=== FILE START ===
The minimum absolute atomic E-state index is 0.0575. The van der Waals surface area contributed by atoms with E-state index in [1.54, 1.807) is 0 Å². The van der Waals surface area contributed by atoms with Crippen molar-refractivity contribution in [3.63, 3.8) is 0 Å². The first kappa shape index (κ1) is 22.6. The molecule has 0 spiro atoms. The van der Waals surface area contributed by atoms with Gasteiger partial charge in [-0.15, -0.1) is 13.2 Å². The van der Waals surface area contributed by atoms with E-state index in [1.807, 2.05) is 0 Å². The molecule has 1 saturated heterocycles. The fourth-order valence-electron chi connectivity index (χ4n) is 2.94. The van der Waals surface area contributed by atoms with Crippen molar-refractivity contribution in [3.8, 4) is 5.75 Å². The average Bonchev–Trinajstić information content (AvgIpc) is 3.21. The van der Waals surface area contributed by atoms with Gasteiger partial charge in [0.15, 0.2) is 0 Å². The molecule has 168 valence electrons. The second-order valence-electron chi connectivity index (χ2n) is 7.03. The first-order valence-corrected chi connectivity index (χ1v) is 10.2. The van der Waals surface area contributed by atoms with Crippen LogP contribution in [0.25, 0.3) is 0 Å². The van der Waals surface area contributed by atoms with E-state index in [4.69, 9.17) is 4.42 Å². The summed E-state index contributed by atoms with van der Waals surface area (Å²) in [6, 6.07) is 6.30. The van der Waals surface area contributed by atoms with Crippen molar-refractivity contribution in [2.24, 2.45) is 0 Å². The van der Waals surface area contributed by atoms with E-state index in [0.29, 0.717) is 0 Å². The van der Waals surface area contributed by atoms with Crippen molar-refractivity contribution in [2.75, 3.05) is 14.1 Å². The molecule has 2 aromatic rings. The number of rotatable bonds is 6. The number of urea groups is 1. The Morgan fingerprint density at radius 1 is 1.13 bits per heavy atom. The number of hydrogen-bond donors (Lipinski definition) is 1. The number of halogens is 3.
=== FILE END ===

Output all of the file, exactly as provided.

The minimum absolute atomic E-state index is 0.0575. The van der Waals surface area contributed by atoms with E-state index in [1.54, 1.807) is 0 Å². The van der Waals surface area contributed by atoms with Crippen molar-refractivity contribution in [3.63, 3.8) is 0 Å². The first kappa shape index (κ1) is 22.6. The molecule has 0 spiro atoms. The van der Waals surface area contributed by atoms with Gasteiger partial charge in [-0.15, -0.1) is 13.2 Å². The van der Waals surface area contributed by atoms with E-state index in [1.807, 2.05) is 0 Å². The molecule has 1 saturated heterocycles. The fourth-order valence-electron chi connectivity index (χ4n) is 2.94. The van der Waals surface area contributed by atoms with Crippen molar-refractivity contribution in [3.8, 4) is 5.75 Å². The average Bonchev–Trinajstić information content (AvgIpc) is 3.21. The van der Waals surface area contributed by atoms with Gasteiger partial charge in [0.15, 0.2) is 0 Å². The molecule has 168 valence electrons. The second-order valence-electron chi connectivity index (χ2n) is 7.03. The first-order valence-corrected chi connectivity index (χ1v) is 10.2. The van der Waals surface area contributed by atoms with Crippen LogP contribution in [0.25, 0.3) is 0 Å². The van der Waals surface area contributed by atoms with E-state index in [4.69, 9.17) is 4.42 Å². The summed E-state index contributed by atoms with van der Waals surface area (Å²) in [6, 6.07) is 6.30. The van der Waals surface area contributed by atoms with Crippen molar-refractivity contribution in [2.24, 2.45) is 0 Å². The van der Waals surface area contributed by atoms with E-state index in [0.29, 0.717) is 0 Å². The van der Waals surface area contributed by atoms with Crippen molar-refractivity contribution in [2.75, 3.05) is 14.1 Å². The molecule has 2 aromatic rings. The number of rotatable bonds is 6. The number of urea groups is 1. The Morgan fingerprint density at radius 1 is 1.13 bits per heavy atom. The number of hydrogen-bond donors (Lipinski definition) is 1. The number of halogens is 3.